Paying for peat-free

Are the peat phase-out targets achievable? Not without someone to pick up the tab, says Gavin McEwan.

JCB JS - 160 excavating peat - image: FlickR/Duncan Brown
JCB JS - 160 excavating peat - image: FlickR/Duncan Brown

The coalition Government has picked up the peat elimination baton where the outgoing administration left it - garden centres have until 2020 to stop selling peat-based growing media, while growers have until 2030 to forgo peat in plant growing media.

The line of reasoning appears to be that as the industry has achieved some degree of peat substitution over the past decade on its own initiative, one more decade ought to see it through to a complete replacement.

However, this is not a view that finds favour with NFU horticulture adviser Chris Hartfield. "Growers and growing media companies have invested around £43m to get to where we are now, which is a 57 per cent peat-free industry," he says. "But every percentage gain from now on will cost more, so it becomes more challenging - and the Government is not about to dip its own hand in its pocket. Yet we're talking about hundreds of millions of pounds."

Costs of switching will fall harder on some growers than others, he adds. "Some companies are designed entirely around peat - it's what their potting machinery is designed to handle. The last thing those growers will want to do right now is invest in new machinery."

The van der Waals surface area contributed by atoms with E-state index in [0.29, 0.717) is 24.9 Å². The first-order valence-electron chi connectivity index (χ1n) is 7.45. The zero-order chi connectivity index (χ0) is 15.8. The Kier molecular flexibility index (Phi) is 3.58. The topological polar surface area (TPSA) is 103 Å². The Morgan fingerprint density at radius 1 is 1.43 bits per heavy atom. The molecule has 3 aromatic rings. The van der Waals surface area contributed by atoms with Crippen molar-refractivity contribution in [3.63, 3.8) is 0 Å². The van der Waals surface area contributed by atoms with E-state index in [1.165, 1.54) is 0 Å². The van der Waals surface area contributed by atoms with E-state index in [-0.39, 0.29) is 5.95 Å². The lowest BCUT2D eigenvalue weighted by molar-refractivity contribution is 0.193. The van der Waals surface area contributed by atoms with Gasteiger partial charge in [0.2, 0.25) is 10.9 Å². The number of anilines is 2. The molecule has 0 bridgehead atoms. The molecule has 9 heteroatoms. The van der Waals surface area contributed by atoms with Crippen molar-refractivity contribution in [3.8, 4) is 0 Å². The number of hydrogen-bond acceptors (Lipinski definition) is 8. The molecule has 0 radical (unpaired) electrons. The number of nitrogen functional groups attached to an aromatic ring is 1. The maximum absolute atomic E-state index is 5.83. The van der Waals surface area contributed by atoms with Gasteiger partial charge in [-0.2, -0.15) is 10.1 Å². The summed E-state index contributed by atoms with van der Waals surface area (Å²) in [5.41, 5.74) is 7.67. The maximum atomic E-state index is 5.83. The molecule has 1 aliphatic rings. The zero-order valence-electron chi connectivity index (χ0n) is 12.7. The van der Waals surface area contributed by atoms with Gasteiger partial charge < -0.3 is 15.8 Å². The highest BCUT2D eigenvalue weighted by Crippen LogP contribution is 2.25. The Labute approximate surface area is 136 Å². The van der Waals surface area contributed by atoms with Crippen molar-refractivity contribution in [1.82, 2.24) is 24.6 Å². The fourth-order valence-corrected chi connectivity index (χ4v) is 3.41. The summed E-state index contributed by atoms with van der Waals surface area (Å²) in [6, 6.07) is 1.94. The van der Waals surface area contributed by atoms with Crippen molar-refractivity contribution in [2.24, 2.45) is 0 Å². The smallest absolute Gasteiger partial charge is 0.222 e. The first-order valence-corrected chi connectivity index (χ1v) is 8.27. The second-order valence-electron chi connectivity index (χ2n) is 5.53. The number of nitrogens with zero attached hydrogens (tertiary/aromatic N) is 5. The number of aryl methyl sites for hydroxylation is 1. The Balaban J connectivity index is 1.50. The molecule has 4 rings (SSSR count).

As things stand, he says, the only place those costs can come from is the consumer, in the price they pay for plants and growing media. "Right now that's the bottleneck," he adds. "Retailers won't put up prices."

To win customers round, Defra has said it will aim to raise the public profile of the issue. "But no one has managed that in the past 20 years," claims Hartfield. "Most gardeners are still quite ignorant of the issue, and the same goes for edible horticulture.

"They won't pay more. That needs to be tackled, otherwise you are 'choice editing' - replacing one product with another at a higher price. Even that would require all retailers to agree and to act as a group, yet they are very competitive."

The industry-led approach could also result in peat-based products still being imported, putting UK growers at a big disadvantage, says Hartfield. "The solution shouldn't put us in an uncompetitive position. The current Defra ministers are quite a green lot - there's a 'we want to save the world' outlook, but they only see the answer in UK terms."

Tough nuts to crack in terms of replacement media include young plants and pot herbs, he adds. "Growers have spent decades looking for alternative media without finding one that is cost-effective."

Even when the technical challenges of growing in peat-free media have been overcome, the challenge of upping the scale of production has not been fully addressed, according to William Sinclair Horticulture managing director John Tugman.

"To replace peat, we will need 4.6 million cubic metres of alternative media a year," he says. "The lead time for that will be several years. But no sensible business will commit to that while peat is still available."

The company has invested three years and £1.5m in developing Super Fyba, a growing medium derived from woody green waste, which it launched to UK growers last year. This could easily fill the hole left by the withdrawal of peat, Tugman suggests.